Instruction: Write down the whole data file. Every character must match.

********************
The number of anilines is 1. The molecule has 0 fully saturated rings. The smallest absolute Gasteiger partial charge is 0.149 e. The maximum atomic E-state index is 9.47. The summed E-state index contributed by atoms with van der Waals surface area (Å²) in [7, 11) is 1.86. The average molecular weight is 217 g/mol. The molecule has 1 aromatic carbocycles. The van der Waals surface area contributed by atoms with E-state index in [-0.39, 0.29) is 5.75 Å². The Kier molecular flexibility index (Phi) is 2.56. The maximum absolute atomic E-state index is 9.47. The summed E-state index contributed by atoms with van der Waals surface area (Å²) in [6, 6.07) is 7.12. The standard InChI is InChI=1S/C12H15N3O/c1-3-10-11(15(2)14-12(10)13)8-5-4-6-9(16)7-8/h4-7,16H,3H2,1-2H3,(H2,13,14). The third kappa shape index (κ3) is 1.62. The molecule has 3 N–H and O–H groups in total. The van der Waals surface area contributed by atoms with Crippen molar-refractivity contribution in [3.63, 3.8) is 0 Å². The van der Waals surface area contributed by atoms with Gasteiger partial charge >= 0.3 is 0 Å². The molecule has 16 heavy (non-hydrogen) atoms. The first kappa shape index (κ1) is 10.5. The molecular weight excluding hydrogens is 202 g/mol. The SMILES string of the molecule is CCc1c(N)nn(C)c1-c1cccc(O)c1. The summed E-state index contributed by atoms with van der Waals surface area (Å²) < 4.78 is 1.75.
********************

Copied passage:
The number of anilines is 1. The molecule has 0 fully saturated rings. The smallest absolute Gasteiger partial charge is 0.149 e. The maximum atomic E-state index is 9.47. The summed E-state index contributed by atoms with van der Waals surface area (Å²) in [7, 11) is 1.86. The average molecular weight is 217 g/mol. The molecule has 1 aromatic carbocycles. The van der Waals surface area contributed by atoms with E-state index in [-0.39, 0.29) is 5.75 Å². The Kier molecular flexibility index (Phi) is 2.56. The maximum absolute atomic E-state index is 9.47. The summed E-state index contributed by atoms with van der Waals surface area (Å²) in [6, 6.07) is 7.12. The standard InChI is InChI=1S/C12H15N3O/c1-3-10-11(15(2)14-12(10)13)8-5-4-6-9(16)7-8/h4-7,16H,3H2,1-2H3,(H2,13,14). The third kappa shape index (κ3) is 1.62. The molecule has 3 N–H and O–H groups in total. The van der Waals surface area contributed by atoms with Crippen molar-refractivity contribution in [3.63, 3.8) is 0 Å². The van der Waals surface area contributed by atoms with Gasteiger partial charge >= 0.3 is 0 Å². The molecule has 16 heavy (non-hydrogen) atoms. The first kappa shape index (κ1) is 10.5. The molecular weight excluding hydrogens is 202 g/mol. The SMILES string of the molecule is CCc1c(N)nn(C)c1-c1cccc(O)c1. The summed E-state index contributed by atoms with van der Waals surface area (Å²) < 4.78 is 1.75.